For the kingdom of heaven is like unto a man that is an householder, which went out early in the morning to hire labourers into his vineyard.
Jesus' favorite method of teaching was by parable. A parable is an account of something that may or may not have actually happened but nonetheless is designed to teach a truth. One of our Lord's most difficult parables is the parable of the kingdom that is likened to a householder.
In summary, the parable is this: Early in the morning one day a householder went out to hire laborers for a vineyard (Matthew 20:1). He agreed to pay the laborers a penny for the day, which were evidently the regular wages for the ordinary laborer. About the third hour the man returned to town and hired others to work in his vineyard, promising to pay them what was fair. At the sixth, ninth, and eleventh hours he returned to find others standing idle and likewise hired them with the same promise of payment.
At the end of the day the householder called his laborers together and had the steward of the house pay them, beginning with the last hired. Each was paid the same, but when those who were hired early in the morning received just a penny, they murmured that it was unfair to pay them a penny when those who had worked only an hour were also paid a penny. The householder replied that he had been just with the day-long workers, as he had been with the hour-long workers, and that whatever funds he had were his; he could do with them as he chose.
What would the Lord have us learn about Him from this parable? There are three things.
First, the Lord Jesus seeks laborers for His vineyard. There is much work to be done if we are going to win the world for Christ and train those who have been won to reproduce themselves and bear fruit in abundance. We are not saved to sit, soak, and sour; we are saved to serve the Lord. The most frustrated person in the world, I believe, is not the unsaved person; he has little understanding of what really awaits him. The most frustrated person in the world is the one who is saved and does not know why God has left him on the earth. Ephesians 2:10 claims, "For we are His workmanship, created in Christ Jesus unto good works, which God hath before ordained that we should walk in them." The Lord saved us to be laborers in His field.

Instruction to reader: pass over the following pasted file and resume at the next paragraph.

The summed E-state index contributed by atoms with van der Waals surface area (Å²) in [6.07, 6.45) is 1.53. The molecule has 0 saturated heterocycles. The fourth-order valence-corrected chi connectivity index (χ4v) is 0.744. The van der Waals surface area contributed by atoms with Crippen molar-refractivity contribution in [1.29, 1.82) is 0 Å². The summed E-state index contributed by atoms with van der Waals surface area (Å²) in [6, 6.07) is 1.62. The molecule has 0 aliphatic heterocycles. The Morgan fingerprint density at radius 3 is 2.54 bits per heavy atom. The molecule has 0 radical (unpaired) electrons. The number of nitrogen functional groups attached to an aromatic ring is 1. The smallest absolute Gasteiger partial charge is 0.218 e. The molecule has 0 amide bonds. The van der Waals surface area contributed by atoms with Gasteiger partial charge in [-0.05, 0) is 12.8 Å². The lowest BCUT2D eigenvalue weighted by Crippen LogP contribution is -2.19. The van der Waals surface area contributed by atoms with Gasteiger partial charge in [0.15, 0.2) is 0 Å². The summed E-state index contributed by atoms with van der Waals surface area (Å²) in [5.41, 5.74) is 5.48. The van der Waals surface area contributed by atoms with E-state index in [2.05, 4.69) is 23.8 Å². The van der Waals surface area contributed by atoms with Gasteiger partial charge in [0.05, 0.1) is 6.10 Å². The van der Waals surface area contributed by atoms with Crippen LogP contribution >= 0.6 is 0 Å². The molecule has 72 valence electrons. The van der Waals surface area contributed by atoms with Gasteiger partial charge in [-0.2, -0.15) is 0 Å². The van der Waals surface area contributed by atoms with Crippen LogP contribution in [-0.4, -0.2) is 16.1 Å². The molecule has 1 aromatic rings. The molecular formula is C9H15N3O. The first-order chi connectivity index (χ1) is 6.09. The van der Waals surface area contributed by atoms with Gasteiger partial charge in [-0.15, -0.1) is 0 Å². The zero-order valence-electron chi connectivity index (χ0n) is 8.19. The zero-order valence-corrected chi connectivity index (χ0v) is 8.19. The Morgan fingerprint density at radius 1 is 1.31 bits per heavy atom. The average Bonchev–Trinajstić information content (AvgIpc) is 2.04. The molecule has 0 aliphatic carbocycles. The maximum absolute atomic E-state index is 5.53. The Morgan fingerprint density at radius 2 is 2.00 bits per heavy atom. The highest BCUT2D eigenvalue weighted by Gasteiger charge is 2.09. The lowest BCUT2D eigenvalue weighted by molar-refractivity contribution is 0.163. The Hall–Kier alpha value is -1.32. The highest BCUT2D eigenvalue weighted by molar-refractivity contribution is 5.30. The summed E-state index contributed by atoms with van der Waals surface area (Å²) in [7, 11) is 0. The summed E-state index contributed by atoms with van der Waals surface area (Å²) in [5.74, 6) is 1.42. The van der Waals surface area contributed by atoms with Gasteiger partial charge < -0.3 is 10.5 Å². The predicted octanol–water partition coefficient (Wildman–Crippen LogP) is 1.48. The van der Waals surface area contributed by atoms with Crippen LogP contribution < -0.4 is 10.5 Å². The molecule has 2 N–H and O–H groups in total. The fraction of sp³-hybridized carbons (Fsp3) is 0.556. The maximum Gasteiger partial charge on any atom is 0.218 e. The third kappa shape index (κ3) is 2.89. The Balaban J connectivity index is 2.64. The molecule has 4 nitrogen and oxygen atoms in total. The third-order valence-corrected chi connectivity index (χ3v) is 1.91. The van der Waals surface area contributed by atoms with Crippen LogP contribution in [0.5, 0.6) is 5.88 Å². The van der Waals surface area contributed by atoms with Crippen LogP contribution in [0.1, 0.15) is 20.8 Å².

Secondly, the Lord Jesus hires laborers at various hours and various stages in life. The Church did not begin fully equipped. Throughout history others have been added to the New Testament Church, as we have been added during these last decades. Those who were apostles in the New Testament Church will not receive a greater wage for their labors simply because they entered early into Christ's vineyard. God is interested in rewardable labor, not the hour in which we became laborers. If you have come to know the Lord as Saviour later in life and have not had the opportunities to serve Him as those who have been saved many years, do not despair. God is absolutely just in meting out rewards.
Thirdly, the Lord Jesus rewards generously as well as justly. This final lesson that this parable teaches us is perhaps the greatest of all. Each of these laborers was rewarded in an unexpected manner. Each one received a penny, a day's wage; and no one could complain that he was paid less than fair wages. Beyond acting justly to those who had been hired first, the householder acted generously to the others. When people see generosity to others and not to themselves, they are hurt and accuse the generous person of being unfair. But this is not the case. Having rewarded justly, the Lord Jesus was then free to reward generously.
A kind storekeeper once said to a little girl who was eagerly eyeing a jar of candy, "Take some; take a whole handful!" The little girl hesitated for a moment and then replied, "Will you please give it to me? Your hand is bigger than mine!" When we begin to compare our lives with others and compute our anticipated rewards, we will be dissatisfied. We must let the hand of God reward us as He deems just and fair. Remember, His hand is always bigger than ours. Let us live for Him today; let Him reward us tomorrow
Praise the Saviour, ye who know Him!
Who can tell how much we owe Him?
Gladly let us render to Him
All we are and have.